Following March 31st, capital gains have returned to their original qualifying timelines to invest in Opportunity Zone Funds. The qualified opportunity zone program remains one of the most flexible and impactful tax programs passed by Congress in the last 50 years. In this article we distill different forms of capital gains and when they need to be invested to qualify for Opportunity Zone tax incentives:
Individual Gains: Stocks, Real Estate, Gold, Cryptocurrency, and more
Eligible for investment within 180 days of realizing the gain.
Gains from a Partnership or Pass-Through Entity
This applies to partners in a partnership, shareholders of an S corporation, and beneficiaries of estates and non-grantor trusts. Essentially, if you are receiving capital gains noted on a K-1, then this applies to you. These gains have three options to start their 180 day clock:
-The date the entity realizes the gain for tax purposes
-The final day of the entity’s tax year in which the gain was realized (typically December 31)
-The original non-extended date of when the K-1s are due (typically March 15)
For example, let's say that a partnership earns a capital gain on February 1, 2020, and the partnership’s tax year ends on December 31, 2020, which is most common. In this scenario, the 180 day clock can start on 2/1/2020, 12/31/2020, or 3/15/2021. Most investors with a partnership gain in 2020 will have until September 10, 2021 to place gains in an OZ Fund.
Business and Commercial Real Estate (Section 1231 Gains)
Typically, 1231 gains and losses are netted. However, when investing in an OZ Fund, investors can invest 1231 gains and realize 1231 losses without netting them, granting investors more potential deductible losses and more available gains to invest.
For example, let's say someone has a $500K 1231 gain, a $200K 1231 loss, and chooses to invest $400K of the gain in an OZ Fund. In this situation, only a $100K gain remains after the investment. At that point in time, the gains and losses are netted, leaving a $100K deducible loss. If no investment is made in an OZ Fund, the investor would be left with a $300K taxable capital gain, no deductible losses, and of course no investment in an OZ Fund. All 1231 gains are eligible to invest in an OZ Fund for 180 days after realization.
Unrecaptured Depreciation (Section 1250 Gains)
Yes, unrecaptured depreciation can be invested in OZ Funds. The sale of business and commercial real estate results in two types of gains: the gain on the sale (Section 1231, discussed in the previous paragraph) and the gain on unrecaptured depreciation (Section 1250). To provide a simple example: someone acquires a property for $1M, between buying and selling the property they claim $200K in depreciation, and sell the property for $2M. The 1231 gain for the sale is $1M and the 1250 gain for the sale is $200K. The investor could invest up to $1.2M in an OZ Fund. All 1250 gains are eligible to invest in an OZ Fund for 180 days after realization.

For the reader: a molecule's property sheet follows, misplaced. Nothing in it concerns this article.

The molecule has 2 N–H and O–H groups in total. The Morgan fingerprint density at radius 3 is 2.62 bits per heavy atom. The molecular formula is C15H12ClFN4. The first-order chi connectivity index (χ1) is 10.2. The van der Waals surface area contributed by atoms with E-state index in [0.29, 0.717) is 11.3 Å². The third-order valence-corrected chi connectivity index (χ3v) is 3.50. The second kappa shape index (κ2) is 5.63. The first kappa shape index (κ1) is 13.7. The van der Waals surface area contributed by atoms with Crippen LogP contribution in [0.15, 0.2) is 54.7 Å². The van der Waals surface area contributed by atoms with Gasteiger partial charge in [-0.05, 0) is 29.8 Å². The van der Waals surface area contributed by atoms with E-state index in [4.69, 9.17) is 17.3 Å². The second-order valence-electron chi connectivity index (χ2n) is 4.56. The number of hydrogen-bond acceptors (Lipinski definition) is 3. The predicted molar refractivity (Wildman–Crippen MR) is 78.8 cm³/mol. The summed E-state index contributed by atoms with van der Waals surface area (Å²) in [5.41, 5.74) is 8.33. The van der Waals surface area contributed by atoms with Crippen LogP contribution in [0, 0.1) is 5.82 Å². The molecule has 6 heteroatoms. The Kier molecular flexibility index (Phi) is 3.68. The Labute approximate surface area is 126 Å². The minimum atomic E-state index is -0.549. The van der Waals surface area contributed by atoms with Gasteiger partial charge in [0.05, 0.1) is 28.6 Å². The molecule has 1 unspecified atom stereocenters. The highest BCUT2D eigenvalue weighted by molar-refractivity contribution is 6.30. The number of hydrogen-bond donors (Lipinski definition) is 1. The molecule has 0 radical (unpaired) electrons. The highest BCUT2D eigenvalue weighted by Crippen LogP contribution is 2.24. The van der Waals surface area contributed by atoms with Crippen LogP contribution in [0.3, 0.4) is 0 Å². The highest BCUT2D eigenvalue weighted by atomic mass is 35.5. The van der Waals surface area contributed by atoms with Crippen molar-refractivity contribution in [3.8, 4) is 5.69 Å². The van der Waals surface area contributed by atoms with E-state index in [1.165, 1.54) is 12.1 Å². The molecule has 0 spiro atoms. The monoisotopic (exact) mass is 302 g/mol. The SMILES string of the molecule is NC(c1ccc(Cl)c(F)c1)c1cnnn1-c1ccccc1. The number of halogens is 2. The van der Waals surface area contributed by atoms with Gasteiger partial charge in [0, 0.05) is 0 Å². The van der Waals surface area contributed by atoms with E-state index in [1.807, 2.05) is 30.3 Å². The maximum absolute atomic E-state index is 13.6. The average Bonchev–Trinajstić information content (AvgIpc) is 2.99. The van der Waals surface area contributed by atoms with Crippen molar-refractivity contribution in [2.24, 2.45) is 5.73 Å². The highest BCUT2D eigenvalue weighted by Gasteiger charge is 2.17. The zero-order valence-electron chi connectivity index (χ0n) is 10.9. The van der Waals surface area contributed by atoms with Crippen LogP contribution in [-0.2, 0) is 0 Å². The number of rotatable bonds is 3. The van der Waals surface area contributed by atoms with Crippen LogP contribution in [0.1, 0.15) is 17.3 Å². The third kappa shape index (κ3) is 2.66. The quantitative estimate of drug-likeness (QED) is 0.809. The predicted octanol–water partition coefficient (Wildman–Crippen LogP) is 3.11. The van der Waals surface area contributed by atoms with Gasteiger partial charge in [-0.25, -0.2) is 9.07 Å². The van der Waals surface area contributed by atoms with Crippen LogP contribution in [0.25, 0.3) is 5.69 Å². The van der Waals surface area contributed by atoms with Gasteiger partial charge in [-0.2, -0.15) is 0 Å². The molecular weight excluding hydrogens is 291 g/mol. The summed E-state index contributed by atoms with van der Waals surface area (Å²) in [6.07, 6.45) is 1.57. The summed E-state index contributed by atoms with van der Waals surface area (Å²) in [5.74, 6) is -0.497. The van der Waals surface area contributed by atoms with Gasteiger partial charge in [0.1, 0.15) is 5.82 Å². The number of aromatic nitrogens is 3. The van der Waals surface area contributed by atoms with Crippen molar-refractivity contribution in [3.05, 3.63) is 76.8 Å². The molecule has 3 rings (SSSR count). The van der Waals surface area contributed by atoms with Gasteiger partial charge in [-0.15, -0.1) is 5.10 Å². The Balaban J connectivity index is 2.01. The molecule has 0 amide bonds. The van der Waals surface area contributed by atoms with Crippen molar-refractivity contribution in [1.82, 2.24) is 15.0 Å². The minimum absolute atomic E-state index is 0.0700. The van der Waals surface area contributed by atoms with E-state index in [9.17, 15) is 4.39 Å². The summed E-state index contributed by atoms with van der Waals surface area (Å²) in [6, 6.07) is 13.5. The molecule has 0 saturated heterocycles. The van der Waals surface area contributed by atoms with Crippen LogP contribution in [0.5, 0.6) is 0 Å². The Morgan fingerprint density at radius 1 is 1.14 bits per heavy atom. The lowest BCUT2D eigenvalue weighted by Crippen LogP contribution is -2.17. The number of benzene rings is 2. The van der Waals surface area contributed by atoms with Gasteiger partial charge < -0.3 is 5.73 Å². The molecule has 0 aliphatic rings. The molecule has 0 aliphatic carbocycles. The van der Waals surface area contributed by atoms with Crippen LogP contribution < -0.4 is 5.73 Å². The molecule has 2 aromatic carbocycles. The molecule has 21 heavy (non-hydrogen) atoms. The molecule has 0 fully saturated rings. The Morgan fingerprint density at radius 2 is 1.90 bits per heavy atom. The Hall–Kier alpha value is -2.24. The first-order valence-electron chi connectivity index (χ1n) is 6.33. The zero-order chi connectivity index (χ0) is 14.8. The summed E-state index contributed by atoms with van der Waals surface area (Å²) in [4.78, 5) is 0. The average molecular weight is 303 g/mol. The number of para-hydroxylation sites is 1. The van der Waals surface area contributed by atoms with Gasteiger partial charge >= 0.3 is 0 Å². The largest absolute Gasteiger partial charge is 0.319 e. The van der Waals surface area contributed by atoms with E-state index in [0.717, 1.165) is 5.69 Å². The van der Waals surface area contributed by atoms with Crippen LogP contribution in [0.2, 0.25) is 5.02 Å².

Note on 1031 Exchanges
The transition from 1031 to OZ is extremely simple and maintains significant tax advantages. Investors can sell an existing property, put any portion of their capital gains into an OZ Fund, and extract the principal. Unlike with a 1031, where you need to roll the entire gain and principal forward into like-kind property.
Capital Gains Already Placed in an Existing OZ Fund
A number of investors set up their own Opportunity Zone Fund, but later find more compelling options, such as a professionally managed OZ Fund, or were unable to source the projects required to remain compliant. In this case, if an investor’s gains are still in their original qualified investment window, they can reallocate some or all of their gains out of their OZ Fund and invest them into another OZ Fund.
Do you still have questions about investing capital gains in an OZ Fund? Perhaps regarding a specific type of capital gain not mentioned here? Contact a representative of the Four Points Funding team to learn more.
Disclaimer: Four Points Funding does not provide tax, legal or accounting advice. This material has been prepared for informational purposes only, and is not intended to provide, and should not be relied on for tax, legal or accounting advice. You should consult your own tax, legal and accounting advisors before engaging in any transaction.